Soozie Eastman is making her tracks.
By Yelena Sapin

Photos by Melissa Donald 

Picture this: The camera zooms in on a pair of feet in canvas Vans slip-on shoes, then travels up the figure of a woman peering intently into a camera viewfinder. We see her from the back — a pair of legs in black jeans, a black sweater-clad torso, her upper back and shoulders obscured by a curtain of blond hair. She senses our presence and turns around to look directly into the camera, then breaks into a smile of recognition. She’s Soozie Eastman, documentary filmmaker and executive director of the Louisville Film Society. And it’s her turn to be the focus of the story.

Anything Goes
The alarm rings in Soozie’s bedroom. We see her stir awake in a luxuriously comfortable bed, hair splayed over a pillow covered year-round in a soft flannel pillowcase. She usually works until 3 in the morning, and her alarm is always set for 10:12 am. “I’m very precise about time, but 10:10 or 10:15 just seems too on-the-nose for me,” she says. “I like to come into the world every day at a little bit of an odd time.”

For the next half-hour or so, she stays in bed going through her work and personal emails. “I like to tackle that first, so I know how my day is going to shape up. Those first emails tend to set the tone for the rest of the day.”

Soozie’s role with the Louisville Film Society is to make sure that local filmmakers have opportunities to get seen and heard, to network, and to collaborate, but it’s a part-time position.

“My main job right now is the producer and director of Overload, which is a documentary on the synthetic chemical industry,” she says. “As a filmmaker, I’m really passionate about media that can help impact, change, and educate. But another thing I love about the industry is that there is no day like the one before it. From the moment I start reading my email, it’s anything goes.”

 Soozie adds the base plate to her camera for the tripod in preparation for filming. 

Organized Confusion
We hear the whir of the blender in the kitchen. Soozie is making a shake with unsweetened coconut milk, almond butter, dates, and maca powder. “Maca is an Incan superfood from Peru,” she says. “I drink this every day for breakfast around noon. I find that it gives me a clear head and makes me feel nice and full for a while.”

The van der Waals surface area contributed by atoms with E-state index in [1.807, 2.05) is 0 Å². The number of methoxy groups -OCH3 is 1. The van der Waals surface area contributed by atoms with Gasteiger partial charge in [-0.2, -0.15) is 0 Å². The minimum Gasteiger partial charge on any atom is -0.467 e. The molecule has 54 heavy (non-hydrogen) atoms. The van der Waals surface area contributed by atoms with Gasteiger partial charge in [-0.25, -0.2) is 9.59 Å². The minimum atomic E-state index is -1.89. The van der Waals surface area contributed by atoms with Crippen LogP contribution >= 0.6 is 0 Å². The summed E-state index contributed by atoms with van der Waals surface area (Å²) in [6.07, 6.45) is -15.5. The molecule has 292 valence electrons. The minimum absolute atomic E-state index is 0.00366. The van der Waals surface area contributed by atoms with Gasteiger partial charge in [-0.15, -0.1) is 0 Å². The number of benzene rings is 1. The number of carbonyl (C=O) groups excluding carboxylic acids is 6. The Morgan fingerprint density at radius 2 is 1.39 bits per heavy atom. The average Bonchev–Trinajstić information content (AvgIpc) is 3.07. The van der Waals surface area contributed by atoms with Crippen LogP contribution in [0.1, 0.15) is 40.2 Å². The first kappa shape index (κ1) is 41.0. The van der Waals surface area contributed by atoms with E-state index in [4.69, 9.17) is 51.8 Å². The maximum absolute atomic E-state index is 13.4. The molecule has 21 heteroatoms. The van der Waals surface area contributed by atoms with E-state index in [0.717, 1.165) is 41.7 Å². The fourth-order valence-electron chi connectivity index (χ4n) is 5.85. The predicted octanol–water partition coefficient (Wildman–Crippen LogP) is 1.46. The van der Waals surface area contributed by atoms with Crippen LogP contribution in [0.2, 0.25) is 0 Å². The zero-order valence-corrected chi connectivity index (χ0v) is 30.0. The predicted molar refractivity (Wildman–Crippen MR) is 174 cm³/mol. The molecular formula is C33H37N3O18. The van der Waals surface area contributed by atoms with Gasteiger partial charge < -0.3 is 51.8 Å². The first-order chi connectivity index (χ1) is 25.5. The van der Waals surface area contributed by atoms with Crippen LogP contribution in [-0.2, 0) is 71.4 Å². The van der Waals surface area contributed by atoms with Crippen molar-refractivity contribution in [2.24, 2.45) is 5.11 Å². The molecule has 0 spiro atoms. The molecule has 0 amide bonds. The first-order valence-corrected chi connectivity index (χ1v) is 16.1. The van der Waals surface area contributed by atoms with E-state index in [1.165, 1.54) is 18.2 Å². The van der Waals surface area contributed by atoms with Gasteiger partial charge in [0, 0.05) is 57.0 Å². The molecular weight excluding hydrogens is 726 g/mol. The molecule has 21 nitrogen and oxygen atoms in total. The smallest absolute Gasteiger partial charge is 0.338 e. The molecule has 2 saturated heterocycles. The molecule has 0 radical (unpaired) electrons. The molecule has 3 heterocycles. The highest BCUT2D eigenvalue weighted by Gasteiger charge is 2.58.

Eating healthy foods keeps Soozie in the right zone for thinking clearly.

Because she’s not filming today, Soozie spends the afternoon in producer mode. “That’s all about logistics — making phone calls, worrying about the budget, and putting together the interviews and shoots.”

She also puts in a few hours of work for the Film Society and makes phone calls for the Louisville Film Commission, a Louisville Metro government organization dedicated to promoting the city as a location for film and media production. “I think I’m pretty efficient in my day,” Soozie says. “I’m not so much a dreamer artist as a doer artist. I love to-do lists. They keep me organized. Organized confusion has always been the way I thrive.”

Soozie has an extensive collection of film books she relies on for honing her craft. 

It’s a little after 5pm, and Lily Wigglebottom, Soozie’s rescue dog, is waiting by the front door. The toy poodle wags her entire body in anticipation of the daily walk that marks her owner’s transition to director mode. “The walk is a time to digest what I’ve done in the first part of my day and to get some fresh air, see the weather that people have been talking about while I’ve been cooped up in my office.”

  When Soozie walked into a high kill dog shelter in California, she asked to take the next dog on the list
without seeing it first. The staff brought Lily Wigglebottom to her. 

An hour later, we hear water running in the shower as Soozie gets ready for the next eight hours. “At this time, my day is just beginning,” she says.

Having gotten herself put together, Soozie heads out to meet friends for dinner, then knocks out a brief business meeting over a late tea. She usually just noshes on vegetables during the day, doing most of her eating at dinner and as late night snacks.

Her dietary preferences lean toward whole, healthy foods. “I lived in Los Angeles for 12 years, and I find that heavily influences who I am even though I’m back home in Louisville,” she says. “I loved being a Kentuckian in California, but now I’m acclimating to being a Californian in Kentucky. And thankfully, we have so many alternative resources that I can be very comfortable here.”

Perfectly Imperfect
It’s 9:30 in the evening. Soozie is in her office watching a short documentary for inspiration. A wall of index cards outlining the story of her film is sporadically illuminated by the flickering computer screen. She sits back and goes into her head, letting her imagination roam. “That’s when I put on my director’s hat. I start formulating more of the story structure and looking at interviews to see what I did, what I could have done better, where the story is going to go.”

Soozie edits her work at the home office with Lily Wigglebottom nearby.  

At 1am, Soozie’s creative juices are running dry. She puts on music and has a dance party for one to get her second wind. “I like to utilize somebody else’s successful creativity to springboard my own,” she says.

Two songs later, she’s back in the working groove but is suddenly seized by self-doubt. “I am perfectly imperfect,” she reminds herself, shaking it off. “There are going to be things I trip up on, but if I do the best I can and reveal myself as genuinely as I can, then I can ask or do no more.”

We can’t wait to see what Soozie will do next! Also, if need a little inspiration to rev up your creativity or motivate you in another way, take a look at what this woman did.